The microclimate of an airline cabin consists of dry, recirculated, and cool air, which is maintained at lower pressure than that found at sea level. Being exposed to this distinctive, encapsulated environment for prolonged durations, together with the short-term chair-rest immobilization that occurs during long-haul flights, can trigger distinct and detrimental reactions to the human body. There is evidence that long-haul flights promote fluid shifts to the lower extremity and induce changes in blood viscosity which may accelerate dehydration, possibly compromising an athlete's potential for success upon arrival at their destination. Surprisingly, and despite several recent systematic reviews investigating the effects of jet lag and transmeridian travel on human physiology, there has been no systematic effort to address to what extent hypohydration is a (health, performance) risk to travelers embarking on long journeys. This narrative review summarizes the rationale and evidence for why the combination of fluid balance and long-haul flight remains a critically overlooked issue for traveling persons, be it for health, leisure, business, or in a sporting context. Upon review, there are few studies which have been conducted on actual traveling athletes, and those that have provide no real evidence of how the incidence rate, magnitude, or duration of acute dehydration may affect the general health or performance of elite athletes.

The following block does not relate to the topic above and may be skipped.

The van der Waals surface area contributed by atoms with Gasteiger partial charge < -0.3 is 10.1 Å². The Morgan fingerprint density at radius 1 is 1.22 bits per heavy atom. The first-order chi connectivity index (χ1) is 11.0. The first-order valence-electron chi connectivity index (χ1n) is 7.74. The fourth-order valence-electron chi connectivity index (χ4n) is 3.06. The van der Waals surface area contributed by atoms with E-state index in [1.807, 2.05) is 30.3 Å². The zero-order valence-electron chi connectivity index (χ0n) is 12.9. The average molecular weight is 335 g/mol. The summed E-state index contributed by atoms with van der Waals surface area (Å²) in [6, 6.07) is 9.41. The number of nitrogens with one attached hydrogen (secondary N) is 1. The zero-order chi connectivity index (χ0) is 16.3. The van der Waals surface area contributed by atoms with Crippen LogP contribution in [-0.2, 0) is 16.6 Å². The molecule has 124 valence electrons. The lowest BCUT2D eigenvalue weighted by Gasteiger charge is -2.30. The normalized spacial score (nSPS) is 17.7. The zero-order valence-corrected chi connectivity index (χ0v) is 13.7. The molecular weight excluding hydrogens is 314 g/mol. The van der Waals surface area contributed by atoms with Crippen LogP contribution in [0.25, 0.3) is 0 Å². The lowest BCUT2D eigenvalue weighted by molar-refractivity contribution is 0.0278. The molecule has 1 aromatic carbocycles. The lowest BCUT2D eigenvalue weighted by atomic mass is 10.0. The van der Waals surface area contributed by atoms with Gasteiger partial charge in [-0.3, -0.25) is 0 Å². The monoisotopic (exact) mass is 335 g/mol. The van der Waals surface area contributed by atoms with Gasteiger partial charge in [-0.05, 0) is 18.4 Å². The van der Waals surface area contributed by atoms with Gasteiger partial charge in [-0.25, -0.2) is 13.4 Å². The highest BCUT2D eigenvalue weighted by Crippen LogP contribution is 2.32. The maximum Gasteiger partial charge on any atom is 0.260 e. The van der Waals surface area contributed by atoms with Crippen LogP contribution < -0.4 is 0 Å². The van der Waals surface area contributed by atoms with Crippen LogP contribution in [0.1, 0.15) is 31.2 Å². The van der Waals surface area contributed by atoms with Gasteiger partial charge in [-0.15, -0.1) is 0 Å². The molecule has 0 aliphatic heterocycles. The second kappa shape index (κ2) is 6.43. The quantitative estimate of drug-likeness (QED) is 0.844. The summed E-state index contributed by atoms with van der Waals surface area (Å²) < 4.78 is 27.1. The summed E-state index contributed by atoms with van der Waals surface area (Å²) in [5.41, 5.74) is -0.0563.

Keywords: athletic performance; fluid intake; hypohydration; jet lag syndrome.